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Babylonian Talmud: Tractate ‘Abodah Zarah
intercourse; but should you require it then take possession of it at once.'4
R. Hoshaia asked: How is it if she dedicated [the animal to the Sanctuary] beforehand?5 Since a Master has said that a declaration6 in connection with the Divine service is like the act of delivery in a secular transaction, is she like one who has actually offered it,7 or perhaps [the animal] is after all still in existence [at the time of intercourse]?8 But why not solve the question from the statement of R. Eleazar who said: Only if she actually offered it beforehand is the offering [lawful] but not if she merely dedicated it? On this statement of R. Eleazar itself the question is to be asked: Is it clear to R. Eleazar that only if she had actually offered it [is it permitted] but not if she merely dedicated it because it is [in her possession] at the time of intercourse; or perhaps he is clear in the circumstance where it had been offered but doubtful when it had only been dedicated? The question remains unanswered.
[It was stated:] If he had intercourse with her and subsequently gave it to her, her hire is permitted. Against this I quote: If he had intercourse with her and subsequently gave it to her, even after the lapse of three years, her hire is prohibited! — R. Nahman b. Isaac said in the name of R. Hisda: There is no contradiction, the latter teaching referring to the circumstance where he said to her, 'Have intercourse with me for this lamb,' and the former teaching to the circumstance where he said to her, 'Have intercourse with me for a lamb.'9 And if he did use the phrase 'for this lamb' what of it, inasmuch as the act of drawing towards oneself is lacking!10 — [It deals here] with a gentile harlot who does not acquire an object by the act of drawing it towards herself.11 Or if you wish I can say that it surely deals with an Israelite harlot when, e.g., it is standing in her courtyard.12 But if it was standing in her courtyard, [how can it be taught that] he had intercourse with her and subsequently presented it to her, seeing that she already had possession of it! — No, it is necessary [to suppose a case] where he used it as a pledge, saying to her, 'If I bring you a certain number of zuz by such a date, well and good; otherwise take [the lamb] for your hire.'13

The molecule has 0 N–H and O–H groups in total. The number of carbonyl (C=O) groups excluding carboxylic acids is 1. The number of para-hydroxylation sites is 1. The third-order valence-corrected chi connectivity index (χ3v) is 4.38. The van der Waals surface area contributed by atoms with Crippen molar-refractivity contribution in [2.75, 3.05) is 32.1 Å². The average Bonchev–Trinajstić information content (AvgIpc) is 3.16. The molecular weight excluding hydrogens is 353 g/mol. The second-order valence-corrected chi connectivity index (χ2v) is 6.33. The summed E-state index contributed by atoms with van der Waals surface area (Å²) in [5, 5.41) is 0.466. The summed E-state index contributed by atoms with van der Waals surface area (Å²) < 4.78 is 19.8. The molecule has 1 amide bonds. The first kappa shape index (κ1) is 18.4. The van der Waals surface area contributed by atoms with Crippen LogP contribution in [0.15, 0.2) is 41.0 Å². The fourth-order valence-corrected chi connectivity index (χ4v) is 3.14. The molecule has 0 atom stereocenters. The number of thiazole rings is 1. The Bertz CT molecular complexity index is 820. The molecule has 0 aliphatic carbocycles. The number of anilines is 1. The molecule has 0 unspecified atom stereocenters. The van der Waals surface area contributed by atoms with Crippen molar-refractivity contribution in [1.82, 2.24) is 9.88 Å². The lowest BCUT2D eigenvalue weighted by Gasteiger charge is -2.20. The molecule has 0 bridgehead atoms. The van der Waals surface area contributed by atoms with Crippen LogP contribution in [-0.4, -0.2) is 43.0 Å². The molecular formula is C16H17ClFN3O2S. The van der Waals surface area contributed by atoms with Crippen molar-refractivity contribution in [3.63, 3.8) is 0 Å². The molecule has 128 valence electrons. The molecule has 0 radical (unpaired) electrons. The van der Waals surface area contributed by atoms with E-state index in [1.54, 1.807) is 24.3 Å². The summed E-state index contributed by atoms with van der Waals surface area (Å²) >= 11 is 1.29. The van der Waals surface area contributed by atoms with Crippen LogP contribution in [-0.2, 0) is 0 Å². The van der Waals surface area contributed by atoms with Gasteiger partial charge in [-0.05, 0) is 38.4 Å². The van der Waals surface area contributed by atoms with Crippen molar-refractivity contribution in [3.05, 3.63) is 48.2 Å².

‘Abodah Zarah 63b[about their eating and drinking the produce of] the Sabbatical year or [what has not been subject to] the tithe or yen nesek; but if he said to them, 'Go out and eat and I will pay, go out and drink and I will pay,' he must be concerned [about their eating and drinking the produce of] the Sabbatical year or [what has not been subject to] the tithe or yen nesek.1 Consequently when he pays them he does so at the price of what is prohibited, and similarly in the case [of the School of R. Jannai] when they made repayment they did so for something that was prohibited! — R. Hisda explained: [The teaching just quoted deals] with a shop-keeper who gives [the employer] credit so that he is indebted to him,2 and since it was his custom to give him credit it is as though the latter had himself bought for a denar of him.3 When, on the other hand, he does not give him credit, how is it? It is permitted! If that is so,4 when he teaches the circumstance of, 'Go and eat for this denarius, go out and drink for this denarius,' he should draw a distinction in this very case and teach as follows: When does this apply? [When they make their purchase] of a shopkeeper who gives him credit so that he is indebted to him [it is prohibited], but of a shopkeeper who does not give him credit it is permitted! And further, as regards a shopkeeper who does not give him credit, is not [the employer in such a circumstance] indebted to him? For Raba has declared: If a man says to his neighbour, 'Give so-and-so a maneh5 and let all my possessions be surety to you,' [the lender] has acquired them by the law of security!6 — But, said Raba: It is immaterial whether he gives him credit or not; but although [the employer] is indebted to him, for the reason that he does not specify his indebtedness,7 it is not prohibited.8 Why, then, in the present circumstance9 should he be concerned [about their eating and drinking the produce of] the Sabbatical year inasmuch as he does not specify his indebtedness! — R. Papa said: Here it is when, e.g., he paid him the denar in advance.10
R. Kahana said: I cited this teaching in the presence of R. Zebid of Nehardea who remarked to me: If that were so, then instead of the words 'Go out and eat and drink and I will pay,' we should have expected 'I will have a reckoning with him'!11 [R. Kahana] said to him: Read, 'Go out and I will have a reckoning with him.' R. Ashi said: It is when, e.g., [the employer] took [the foodstuffs] from the shopkeeper and handed them [to his workmen].12 R. Jemar said to R. Ashi: If that were so, then instead of the words, 'Go out13 and eat, go out and drink' we should have expected, 'Take and eat, take and drink'! — He replied to him: Read, 'Take and eat, take and drink.'
R. Nahman, 'Ulla and Abimi b. Papi were sitting together and R. Hiyya b. Ammi sat with them. As they sat the question was raised: How is it if [an Israelite] was hired to break [a cask of] yen nesek [and pour out the contents]?14 Do we say that since his wish is the preservation [of the cask]15 it is prohibited, or perhaps it is right in every case where the effect is to reduce what is improper? — R. Nahman said: Let him break it and may a blessing alight upon him [for so doing]. Is it to be assumed that his opinion receives support [from this teaching]: We may not hoe together with a heathen among mixed plantings
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